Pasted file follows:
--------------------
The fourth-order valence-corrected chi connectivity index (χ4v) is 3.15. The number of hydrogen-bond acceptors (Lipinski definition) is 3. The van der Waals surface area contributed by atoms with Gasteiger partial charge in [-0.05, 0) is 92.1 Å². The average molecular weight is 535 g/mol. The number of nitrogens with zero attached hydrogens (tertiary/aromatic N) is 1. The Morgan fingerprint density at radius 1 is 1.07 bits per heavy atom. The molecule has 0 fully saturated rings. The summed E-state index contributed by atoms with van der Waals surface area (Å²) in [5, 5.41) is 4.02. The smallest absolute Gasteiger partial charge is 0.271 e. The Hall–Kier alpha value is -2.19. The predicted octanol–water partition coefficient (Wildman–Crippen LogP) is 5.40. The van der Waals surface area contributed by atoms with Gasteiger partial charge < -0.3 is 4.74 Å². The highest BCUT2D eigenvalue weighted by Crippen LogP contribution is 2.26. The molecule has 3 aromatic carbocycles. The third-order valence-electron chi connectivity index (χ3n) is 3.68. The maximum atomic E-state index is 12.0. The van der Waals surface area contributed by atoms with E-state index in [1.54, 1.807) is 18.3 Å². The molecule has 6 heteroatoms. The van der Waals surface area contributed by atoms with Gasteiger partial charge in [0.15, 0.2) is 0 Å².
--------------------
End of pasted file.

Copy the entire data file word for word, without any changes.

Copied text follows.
The fourth-order valence-corrected chi connectivity index (χ4v) is 3.15. The number of hydrogen-bond acceptors (Lipinski definition) is 3. The van der Waals surface area contributed by atoms with Gasteiger partial charge in [-0.05, 0) is 92.1 Å². The average molecular weight is 535 g/mol. The number of nitrogens with zero attached hydrogens (tertiary/aromatic N) is 1. The Morgan fingerprint density at radius 1 is 1.07 bits per heavy atom. The molecule has 0 fully saturated rings. The summed E-state index contributed by atoms with van der Waals surface area (Å²) in [5, 5.41) is 4.02. The smallest absolute Gasteiger partial charge is 0.271 e. The Hall–Kier alpha value is -2.19. The predicted octanol–water partition coefficient (Wildman–Crippen LogP) is 5.40. The van der Waals surface area contributed by atoms with Gasteiger partial charge < -0.3 is 4.74 Å². The highest BCUT2D eigenvalue weighted by Crippen LogP contribution is 2.26. The molecule has 3 aromatic carbocycles. The third-order valence-electron chi connectivity index (χ3n) is 3.68. The maximum atomic E-state index is 12.0. The van der Waals surface area contributed by atoms with E-state index in [1.54, 1.807) is 18.3 Å². The molecule has 6 heteroatoms. The van der Waals surface area contributed by atoms with Gasteiger partial charge in [0.15, 0.2) is 0 Å².